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-   -   The Real Ethnic Composition of Modern Greece (http://www.macedoniantruth.org/forum/showthread.php?t=17)

Areianos 09-06-2008 04:05 AM

Why is it senseless?

I don't understand your rationale.

Risto the Great 09-06-2008 04:06 AM

Pick one.
Are you an ethnic Greek or an ethnic Macedonian?

Areianos 09-06-2008 04:07 AM

What is an Athenian?

Risto the Great 09-06-2008 04:09 AM

I am one ethnicity.
What are you?

Areianos 09-06-2008 04:10 AM

It depends in the context.

In Australia I'll say I am a Melbournian

In Greece I'll say I am Macedonian.

If anyone asks which part of Greece I say Macedonia.

Petros Houhoulis 09-06-2008 04:21 AM

[QUOTE=Daskalot;854]Of course there were people only relating to their village/town/religion, so was the case in the young Hellenic kingdom as well.

The national awakening process was identical all over Europe.

This does not make the Macedonians less Macedonian nor does it make the Greeks less Greek.[/QUOTE]

Nope! Only the parts of the former Ottoman empire and East Roman empire were absolutely defined by religion for almost 2 millenia. While in the west there were countries like England and France much before the rise of nationalism, in the Balkans, the Eastern Roman empire was still a large multiethnic state whose cohesive element was the religion. When the Ottomans took over they kept the same system, and the people were classified according to religion for purposes of taxation and military service. No other European state practiced such segregation, although many expelled religious minorities (Jews from Spain, Hugenots from France e.t.c.)

Thus, the Balkans had a different national awakening process. The Croats differ from the Serbs mainly in terms of religion. your Torbeshi were still identifying themselves as Albanians until recently and the Pomaks have better relations with the Turks rather than with the Bulgarians. Greece was not the only Balkan state where religion mattered...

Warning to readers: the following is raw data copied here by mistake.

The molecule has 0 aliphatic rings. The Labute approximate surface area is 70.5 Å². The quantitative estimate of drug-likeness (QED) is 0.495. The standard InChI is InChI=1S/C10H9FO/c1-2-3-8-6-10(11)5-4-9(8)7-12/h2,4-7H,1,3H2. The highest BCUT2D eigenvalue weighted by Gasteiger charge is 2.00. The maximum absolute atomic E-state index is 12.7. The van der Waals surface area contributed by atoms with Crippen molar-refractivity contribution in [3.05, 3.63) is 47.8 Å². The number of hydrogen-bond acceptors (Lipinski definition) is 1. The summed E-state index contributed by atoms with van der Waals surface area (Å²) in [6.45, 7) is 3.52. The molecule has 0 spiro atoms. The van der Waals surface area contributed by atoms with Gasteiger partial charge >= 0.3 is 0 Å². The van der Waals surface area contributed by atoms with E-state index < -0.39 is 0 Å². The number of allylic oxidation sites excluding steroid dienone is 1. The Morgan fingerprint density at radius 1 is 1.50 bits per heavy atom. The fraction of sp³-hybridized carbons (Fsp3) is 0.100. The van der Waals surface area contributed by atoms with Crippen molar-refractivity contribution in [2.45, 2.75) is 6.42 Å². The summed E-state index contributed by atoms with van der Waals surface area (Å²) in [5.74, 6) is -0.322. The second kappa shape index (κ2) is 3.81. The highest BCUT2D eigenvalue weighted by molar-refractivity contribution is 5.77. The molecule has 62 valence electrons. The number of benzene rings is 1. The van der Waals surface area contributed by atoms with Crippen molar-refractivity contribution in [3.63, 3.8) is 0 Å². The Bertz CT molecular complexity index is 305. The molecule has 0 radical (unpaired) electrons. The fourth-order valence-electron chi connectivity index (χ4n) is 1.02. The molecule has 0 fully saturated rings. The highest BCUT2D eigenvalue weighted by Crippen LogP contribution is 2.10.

...So, with the religion at such an important role and little cultural differences beyond the language, it is no surprise that religious affiliation played a more important role than language...

osiris 09-06-2008 04:28 AM

so whats your point petros, come out with it.

osiris 09-06-2008 04:30 AM

what racial slurs are you in wonderland.

Petros Houhoulis 09-06-2008 04:48 AM

[QUOTE=osiris;909]so whats your point petros, come out with it.[/QUOTE]

My point is that religion was more important as a criterion for ones' ethnicity in the Balkans than the language.

This is the only way one can explain the split between Serbs and Croats, Bulgarians and Pomaks, Greek (Christian) Cretans and "Turk" (Greek speaking Muslim) Cretans and so on...)

Petros Houhoulis 09-06-2008 04:50 AM

[QUOTE=Risto the Great;859]Whatever floats your boat.
Lesson number one:
[I]Alexander loved the Persians so much that he adopted much of their culture.[/I]

Go for it.[/QUOTE]

Alexander adopted from every culture. In Egypt he was a Pharaoh, in Persia he was a Persian king demanding his subjects to bow in front of him. In language though, he spoke Greek...


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